GRAND RAPIDS, Mich. — Spartan Stores here last week said comparable-store sales fell 6.9% in the fourth quarter amid deflation, economic pressures and competitive activity.
Net income for the quarter, which ended March 27, fell about 62%, to $3.24 million, on a 3.9% drop in sales, to $558.8 million. For the year, net income fell about 31% to $25.56 million, on a slight dip in sales, to $2.55 billion. Deflation contributed about 1.8% to the comp-sales decline, the company said in a conference call with analysts.
Excluding a $4.8 million pre-tax charge for restructuring costs, fourth-quarter adjusted operating earnings were $13.7 million, compared with $17.3 million a year ago. As reported, fourth-quarter operating earnings were $8.9 million.
“Although we continued to confront a challenging economic and market environment, this is the second consecutive year that we have achieved annual adjusted EBITDA of more than $100 million,” said Dennis Eidson, Spartan's president and chief executive officer. “We continue to remain cautious in the near term, but are encouraged by the more positive trends in consumer confidence, discretionary spending and employment stability.”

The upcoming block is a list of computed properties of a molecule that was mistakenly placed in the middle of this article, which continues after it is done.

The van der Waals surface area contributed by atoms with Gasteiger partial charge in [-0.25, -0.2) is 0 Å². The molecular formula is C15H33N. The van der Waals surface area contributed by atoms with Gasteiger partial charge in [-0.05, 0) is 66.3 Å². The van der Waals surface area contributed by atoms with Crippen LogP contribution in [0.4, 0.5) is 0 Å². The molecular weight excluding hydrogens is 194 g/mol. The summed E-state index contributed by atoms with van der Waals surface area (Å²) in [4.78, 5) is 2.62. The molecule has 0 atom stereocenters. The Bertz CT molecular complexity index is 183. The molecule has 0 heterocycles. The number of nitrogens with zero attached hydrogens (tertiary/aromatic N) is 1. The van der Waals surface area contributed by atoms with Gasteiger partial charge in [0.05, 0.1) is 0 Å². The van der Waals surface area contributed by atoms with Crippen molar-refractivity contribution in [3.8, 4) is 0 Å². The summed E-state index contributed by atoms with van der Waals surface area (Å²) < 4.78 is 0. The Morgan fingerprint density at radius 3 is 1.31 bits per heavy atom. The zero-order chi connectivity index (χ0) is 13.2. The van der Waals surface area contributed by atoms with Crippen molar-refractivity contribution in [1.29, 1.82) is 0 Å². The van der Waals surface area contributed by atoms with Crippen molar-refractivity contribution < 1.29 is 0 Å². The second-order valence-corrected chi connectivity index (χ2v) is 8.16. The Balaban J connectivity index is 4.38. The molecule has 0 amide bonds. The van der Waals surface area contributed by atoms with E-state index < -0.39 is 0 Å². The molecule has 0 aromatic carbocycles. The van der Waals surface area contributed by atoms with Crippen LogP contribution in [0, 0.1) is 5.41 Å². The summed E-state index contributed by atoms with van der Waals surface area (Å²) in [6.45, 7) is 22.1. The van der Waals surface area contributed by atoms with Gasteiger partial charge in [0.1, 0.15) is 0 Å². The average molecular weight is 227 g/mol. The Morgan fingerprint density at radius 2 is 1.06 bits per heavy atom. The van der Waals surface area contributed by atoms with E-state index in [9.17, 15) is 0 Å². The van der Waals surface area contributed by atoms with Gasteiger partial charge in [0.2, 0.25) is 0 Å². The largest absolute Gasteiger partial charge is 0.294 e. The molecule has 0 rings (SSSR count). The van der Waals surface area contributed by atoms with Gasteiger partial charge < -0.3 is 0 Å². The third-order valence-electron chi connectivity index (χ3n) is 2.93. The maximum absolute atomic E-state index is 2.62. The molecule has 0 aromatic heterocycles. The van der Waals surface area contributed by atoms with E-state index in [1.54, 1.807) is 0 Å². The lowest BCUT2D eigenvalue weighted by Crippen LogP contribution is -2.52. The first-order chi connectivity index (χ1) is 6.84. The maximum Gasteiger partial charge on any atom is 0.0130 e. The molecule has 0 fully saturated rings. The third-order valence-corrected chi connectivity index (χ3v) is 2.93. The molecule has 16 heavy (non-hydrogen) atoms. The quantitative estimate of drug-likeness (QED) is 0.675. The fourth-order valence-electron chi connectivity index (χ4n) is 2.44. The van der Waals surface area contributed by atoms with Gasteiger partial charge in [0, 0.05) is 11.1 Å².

Retail division sales in the fourth quarter were $314.4 million, down about 5% compared with the same period last year, which the company attributed to the lower comps, the loss of $6.2 million in sales from four stores that were sold or closed in the last year, and the cycling of a successful grand reopening a year ago.
Retail operating earnings were $900,000, compared with $2.7 million a year ago. Adjusted retail operating earnings in the recent quarter were $1.5 million after certain discontinued real estate projects.
Eidson said the negative comps were driven more by traffic than basket size, but traffic trends appear to be improving.
“Early in the new fiscal year, we're seeing an improvement in that traffic number that seems to be pretty meaningful,” he said.
Food-cost deflation, he added, was “mixed,” with some commodities up and others down.
“We suspect that in the second half of the year, it's going to be better than the first half, and so our business model implies that we'll gradually see modest inflation begin to creep back in over the course of the year.”